The Art of the Conspiracy Theory

To give a denotative definition of the term “conspiracy theory” is profoundly misleading. While in some sense a conspiracy theory is “the belief that a group is secretly coordinating toward criminal or evil ends,” the fundamental content of the term “conspiracy theory” is connotative: conspiracy theories are bad. In most cases, the point of mentioning conspiracy theories is to feel superior to the silly people who hold such embarrassing beliefs. Most research is conducted by a body that might be known as the Institute for the Undermining and Humiliation of the Naughty Outgroup’s Pathological Epistemology (IUHNOPE) (an example).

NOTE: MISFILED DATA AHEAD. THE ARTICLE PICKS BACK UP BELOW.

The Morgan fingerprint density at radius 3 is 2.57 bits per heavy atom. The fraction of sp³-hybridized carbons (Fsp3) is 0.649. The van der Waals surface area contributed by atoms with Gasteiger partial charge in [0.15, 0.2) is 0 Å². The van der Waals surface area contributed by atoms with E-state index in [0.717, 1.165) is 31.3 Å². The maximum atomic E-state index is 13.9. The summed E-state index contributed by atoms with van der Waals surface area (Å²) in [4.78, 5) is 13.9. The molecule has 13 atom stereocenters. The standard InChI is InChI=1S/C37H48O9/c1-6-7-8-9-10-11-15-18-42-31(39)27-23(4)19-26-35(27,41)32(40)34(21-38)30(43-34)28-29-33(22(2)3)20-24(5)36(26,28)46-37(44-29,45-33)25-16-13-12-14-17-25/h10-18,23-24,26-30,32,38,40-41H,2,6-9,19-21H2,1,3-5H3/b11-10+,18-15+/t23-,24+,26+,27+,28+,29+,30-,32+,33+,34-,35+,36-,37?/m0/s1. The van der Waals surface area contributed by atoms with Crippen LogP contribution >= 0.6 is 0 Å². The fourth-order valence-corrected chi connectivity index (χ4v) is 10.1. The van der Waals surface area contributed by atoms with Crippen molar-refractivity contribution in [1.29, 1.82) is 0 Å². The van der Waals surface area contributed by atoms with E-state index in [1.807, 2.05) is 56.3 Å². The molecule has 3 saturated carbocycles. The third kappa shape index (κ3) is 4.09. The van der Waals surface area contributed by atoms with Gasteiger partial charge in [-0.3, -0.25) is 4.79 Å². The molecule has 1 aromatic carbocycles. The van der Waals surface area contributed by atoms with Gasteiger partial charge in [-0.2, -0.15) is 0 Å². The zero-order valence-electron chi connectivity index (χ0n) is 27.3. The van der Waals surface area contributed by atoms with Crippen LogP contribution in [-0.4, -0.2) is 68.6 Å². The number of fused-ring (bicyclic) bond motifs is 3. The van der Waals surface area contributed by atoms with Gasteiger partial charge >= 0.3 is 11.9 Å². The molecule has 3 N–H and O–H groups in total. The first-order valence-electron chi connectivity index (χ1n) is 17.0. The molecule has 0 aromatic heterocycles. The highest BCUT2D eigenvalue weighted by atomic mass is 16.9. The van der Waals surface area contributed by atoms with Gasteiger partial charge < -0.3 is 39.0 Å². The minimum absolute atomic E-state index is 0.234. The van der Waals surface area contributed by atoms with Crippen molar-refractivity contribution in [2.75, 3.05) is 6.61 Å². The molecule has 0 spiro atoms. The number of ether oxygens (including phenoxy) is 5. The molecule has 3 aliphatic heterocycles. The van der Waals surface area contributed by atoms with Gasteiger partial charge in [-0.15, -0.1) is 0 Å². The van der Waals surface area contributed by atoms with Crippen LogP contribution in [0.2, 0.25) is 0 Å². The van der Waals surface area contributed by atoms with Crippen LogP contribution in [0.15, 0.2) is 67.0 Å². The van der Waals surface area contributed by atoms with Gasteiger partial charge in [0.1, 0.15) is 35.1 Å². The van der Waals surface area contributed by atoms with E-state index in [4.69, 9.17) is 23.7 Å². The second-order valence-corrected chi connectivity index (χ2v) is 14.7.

Readers of Ribbonfarm expect more. Here, we will explore how to feel superior not only to the conspiracy theorists, but also to the people who hate the conspiracy theorists. We will look at the interplay between the “crippled epistemology” of conspiracy theorists and conventional epistemologies. Rather than viewing conspiracy theories as mind viruses that infect passive participants, I will defend the view that the conspiracy theory is an active, creative art form, whose truth claims serve as formal obstructions rather than being the primary point of the endeavor. False conspiracy theories might even help us understand reality.
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